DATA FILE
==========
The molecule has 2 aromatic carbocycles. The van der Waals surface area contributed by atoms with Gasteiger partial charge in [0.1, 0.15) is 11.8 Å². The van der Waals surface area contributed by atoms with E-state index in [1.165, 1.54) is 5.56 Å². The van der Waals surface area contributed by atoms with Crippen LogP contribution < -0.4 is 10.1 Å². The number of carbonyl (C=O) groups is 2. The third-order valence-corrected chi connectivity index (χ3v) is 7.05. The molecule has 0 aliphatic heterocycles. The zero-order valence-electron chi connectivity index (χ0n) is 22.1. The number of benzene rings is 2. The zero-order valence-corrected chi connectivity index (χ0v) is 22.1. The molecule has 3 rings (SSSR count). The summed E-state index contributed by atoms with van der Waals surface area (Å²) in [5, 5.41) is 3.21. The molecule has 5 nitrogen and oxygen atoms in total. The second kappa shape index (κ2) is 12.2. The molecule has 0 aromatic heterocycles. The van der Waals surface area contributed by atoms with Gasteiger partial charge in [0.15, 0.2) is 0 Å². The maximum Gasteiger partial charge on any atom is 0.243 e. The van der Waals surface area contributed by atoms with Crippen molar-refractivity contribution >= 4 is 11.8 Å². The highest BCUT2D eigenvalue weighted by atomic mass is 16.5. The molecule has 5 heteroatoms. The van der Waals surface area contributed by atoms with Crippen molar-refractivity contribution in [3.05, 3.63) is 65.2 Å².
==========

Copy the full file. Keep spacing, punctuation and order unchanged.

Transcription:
The molecule has 2 aromatic carbocycles. The van der Waals surface area contributed by atoms with Gasteiger partial charge in [0.1, 0.15) is 11.8 Å². The van der Waals surface area contributed by atoms with E-state index in [1.165, 1.54) is 5.56 Å². The van der Waals surface area contributed by atoms with Crippen LogP contribution < -0.4 is 10.1 Å². The number of carbonyl (C=O) groups is 2. The third-order valence-corrected chi connectivity index (χ3v) is 7.05. The molecule has 0 aliphatic heterocycles. The zero-order valence-electron chi connectivity index (χ0n) is 22.1. The number of benzene rings is 2. The zero-order valence-corrected chi connectivity index (χ0v) is 22.1. The molecule has 3 rings (SSSR count). The summed E-state index contributed by atoms with van der Waals surface area (Å²) in [5, 5.41) is 3.21. The molecule has 5 nitrogen and oxygen atoms in total. The second kappa shape index (κ2) is 12.2. The molecule has 0 aromatic heterocycles. The van der Waals surface area contributed by atoms with Gasteiger partial charge in [0.15, 0.2) is 0 Å². The maximum Gasteiger partial charge on any atom is 0.243 e. The van der Waals surface area contributed by atoms with Crippen molar-refractivity contribution >= 4 is 11.8 Å². The highest BCUT2D eigenvalue weighted by atomic mass is 16.5. The molecule has 5 heteroatoms. The van der Waals surface area contributed by atoms with Crippen molar-refractivity contribution in [3.05, 3.63) is 65.2 Å².